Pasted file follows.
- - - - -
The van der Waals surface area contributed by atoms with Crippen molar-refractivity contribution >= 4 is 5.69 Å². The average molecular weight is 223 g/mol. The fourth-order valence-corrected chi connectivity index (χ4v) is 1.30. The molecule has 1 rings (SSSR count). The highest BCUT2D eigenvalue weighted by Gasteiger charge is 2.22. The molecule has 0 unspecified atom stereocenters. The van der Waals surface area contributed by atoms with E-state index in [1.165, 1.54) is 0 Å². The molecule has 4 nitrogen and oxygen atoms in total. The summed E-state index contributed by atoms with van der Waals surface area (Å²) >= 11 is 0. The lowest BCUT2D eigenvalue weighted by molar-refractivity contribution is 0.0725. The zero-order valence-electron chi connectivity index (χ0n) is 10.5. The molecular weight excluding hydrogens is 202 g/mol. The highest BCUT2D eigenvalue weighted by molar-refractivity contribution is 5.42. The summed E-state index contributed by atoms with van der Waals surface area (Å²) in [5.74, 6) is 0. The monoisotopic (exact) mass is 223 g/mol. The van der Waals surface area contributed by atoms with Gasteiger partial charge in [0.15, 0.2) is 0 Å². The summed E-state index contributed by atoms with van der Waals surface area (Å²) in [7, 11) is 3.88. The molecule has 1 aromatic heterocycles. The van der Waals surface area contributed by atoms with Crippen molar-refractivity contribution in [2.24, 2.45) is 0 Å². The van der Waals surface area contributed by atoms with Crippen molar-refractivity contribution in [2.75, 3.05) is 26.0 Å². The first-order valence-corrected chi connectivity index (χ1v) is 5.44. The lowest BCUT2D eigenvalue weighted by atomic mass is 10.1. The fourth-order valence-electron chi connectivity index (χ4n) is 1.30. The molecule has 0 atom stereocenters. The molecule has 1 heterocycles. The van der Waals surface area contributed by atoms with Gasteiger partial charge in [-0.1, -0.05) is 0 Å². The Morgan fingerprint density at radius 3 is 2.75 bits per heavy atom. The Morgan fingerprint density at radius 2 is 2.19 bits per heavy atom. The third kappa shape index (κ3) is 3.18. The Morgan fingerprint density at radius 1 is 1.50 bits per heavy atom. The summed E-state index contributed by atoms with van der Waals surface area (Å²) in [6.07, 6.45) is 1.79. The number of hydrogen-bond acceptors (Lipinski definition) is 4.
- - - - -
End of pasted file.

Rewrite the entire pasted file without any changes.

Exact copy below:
The van der Waals surface area contributed by atoms with Crippen molar-refractivity contribution >= 4 is 5.69 Å². The average molecular weight is 223 g/mol. The fourth-order valence-corrected chi connectivity index (χ4v) is 1.30. The molecule has 1 rings (SSSR count). The highest BCUT2D eigenvalue weighted by Gasteiger charge is 2.22. The molecule has 0 unspecified atom stereocenters. The van der Waals surface area contributed by atoms with E-state index in [1.165, 1.54) is 0 Å². The molecule has 4 nitrogen and oxygen atoms in total. The summed E-state index contributed by atoms with van der Waals surface area (Å²) >= 11 is 0. The lowest BCUT2D eigenvalue weighted by molar-refractivity contribution is 0.0725. The zero-order valence-electron chi connectivity index (χ0n) is 10.5. The molecular weight excluding hydrogens is 202 g/mol. The highest BCUT2D eigenvalue weighted by molar-refractivity contribution is 5.42. The summed E-state index contributed by atoms with van der Waals surface area (Å²) in [5.74, 6) is 0. The monoisotopic (exact) mass is 223 g/mol. The van der Waals surface area contributed by atoms with Gasteiger partial charge in [0.15, 0.2) is 0 Å². The summed E-state index contributed by atoms with van der Waals surface area (Å²) in [7, 11) is 3.88. The molecule has 1 aromatic heterocycles. The van der Waals surface area contributed by atoms with Crippen molar-refractivity contribution in [2.24, 2.45) is 0 Å². The van der Waals surface area contributed by atoms with Crippen molar-refractivity contribution in [2.75, 3.05) is 26.0 Å². The first-order valence-corrected chi connectivity index (χ1v) is 5.44. The lowest BCUT2D eigenvalue weighted by atomic mass is 10.1. The fourth-order valence-electron chi connectivity index (χ4n) is 1.30. The molecule has 0 atom stereocenters. The molecule has 1 heterocycles. The van der Waals surface area contributed by atoms with Gasteiger partial charge in [-0.1, -0.05) is 0 Å². The Morgan fingerprint density at radius 3 is 2.75 bits per heavy atom. The Morgan fingerprint density at radius 2 is 2.19 bits per heavy atom. The third kappa shape index (κ3) is 3.18. The Morgan fingerprint density at radius 1 is 1.50 bits per heavy atom. The summed E-state index contributed by atoms with van der Waals surface area (Å²) in [6.07, 6.45) is 1.79. The number of hydrogen-bond acceptors (Lipinski definition) is 4.